18. Strong Arcwise Connectedness

    OpenAIRE

    Espinoza, Benjamin; Gartside, Paul; Kovan-Bakan, Merve; Mamatelashvili, Ana

    2012-01-01

    A space is `n-strong arc connected' (n-sac) if for any n points in the space there is an arc in the space visiting them in order. A space is omega-strong arc connected (omega-sac) if it is n-sac for all n. We study these properties in finite graphs, regular continua, and rational continua. There are no 4-sac graphs, but there are 3-sac graphs and graphs which are 2-sac but not 3-sac. For every n there is an n-sac regular continuum, but no regular continuum is omega-sac. There is an omega-sac ...

  19. Abortion: Strong's counterexamples fail

    DEFF Research Database (Denmark)

    Di Nucci, Ezio

    2009-01-01

    This paper shows that the counterexamples proposed by Strong in 2008 in the Journal of Medical Ethics to Marquis's argument against abortion fail. Strong's basic idea is that there are cases--for example, terminally ill patients--where killing an adult human being is prima facie seriously morally......'s scenarios have some valuable future or admitted that killing them is not seriously morally wrong. Finally, if "valuable future" is interpreted as referring to objective standards, one ends up with implausible and unpalatable moral claims....

  20. Being at risk for cardiovascular disease: perceptions and preventive behavior in people with and without a known genetic predisposition.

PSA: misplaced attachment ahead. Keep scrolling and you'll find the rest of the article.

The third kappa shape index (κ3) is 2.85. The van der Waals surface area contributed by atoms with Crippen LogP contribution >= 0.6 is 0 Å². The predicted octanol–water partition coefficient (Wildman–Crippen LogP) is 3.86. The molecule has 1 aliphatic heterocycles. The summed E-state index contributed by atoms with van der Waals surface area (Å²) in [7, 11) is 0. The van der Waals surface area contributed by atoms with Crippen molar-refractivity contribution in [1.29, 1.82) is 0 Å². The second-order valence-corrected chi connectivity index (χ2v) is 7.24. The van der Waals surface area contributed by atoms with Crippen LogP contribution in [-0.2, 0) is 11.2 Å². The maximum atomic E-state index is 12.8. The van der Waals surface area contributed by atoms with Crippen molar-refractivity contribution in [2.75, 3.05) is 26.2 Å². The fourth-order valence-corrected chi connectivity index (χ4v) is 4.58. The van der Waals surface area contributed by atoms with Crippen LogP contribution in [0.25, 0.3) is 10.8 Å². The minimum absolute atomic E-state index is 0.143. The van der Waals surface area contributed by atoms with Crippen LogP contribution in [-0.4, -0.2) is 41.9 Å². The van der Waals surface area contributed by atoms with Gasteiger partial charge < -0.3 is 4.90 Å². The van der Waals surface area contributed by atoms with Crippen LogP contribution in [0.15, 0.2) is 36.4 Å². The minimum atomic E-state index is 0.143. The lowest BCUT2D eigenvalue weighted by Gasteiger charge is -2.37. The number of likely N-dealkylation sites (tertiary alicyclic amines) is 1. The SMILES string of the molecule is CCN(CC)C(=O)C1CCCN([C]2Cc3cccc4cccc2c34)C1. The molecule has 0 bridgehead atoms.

Science.gov (United States)

    Claassen, L; Henneman, L; van der Weijden, T; Marteau, T M; Timmermans, D R M

    2012-01-01

    This study compares and explains differences in perceptions of cardiovascular disease (CVD) risk and preventive behaviors in people with and without a known genetic predisposition to CVD. A cross-sectional study using two samples was performed. The first sample (genetic predisposition; n = 51) consisted of individuals recently diagnosed with familial hypercholesterolemia (FH) through DNA testing. The second sample (no genetic predisposition; n = 49) was recruited among patients with CVD-risk profiles based on family history of CVD, cholesterol levels, and blood pressure, registered at general practices. Participants filled out a postal questionnaire asking about their perceived risk, causal attributions (i.e. genetic and lifestyle), and about perceived efficacy and adoption of preventive behavior (i.e. medication adherence and adoption of a healthy diet and being sufficiently active). Perceived comparative risk, genetic attributions of CVD, and perceived efficacy of medication were higher in the "genetic predisposition" sample than in the "no genetic predisposition" sample. The samples did not differ on lifestyle attributions, efficacy of a healthy lifestyle, or preventive behavior. Individual differences in perceived risk, genetic attributions, perceived efficacy of medication, and adoption of a healthy lifestyle were best explained by family history of CVD. Our findings suggest that in people diagnosed with a single gene disorder characterized by a family disease history such as FH, family disease history may be more important than DNA information in explaining perceptions of and responses to risk.

  1. Genetic predisposition to high blood pressure associates with cardiovascular complications among patients with type 2 diabetes: two independent studies.

    Science.gov (United States)

    Qi, Qibin; Forman, John P; Jensen, Majken K; Flint, Alan; Curhan, Gary C; Rimm, Eric B; Hu, Frank B; Qi, Lu

    2012-11-01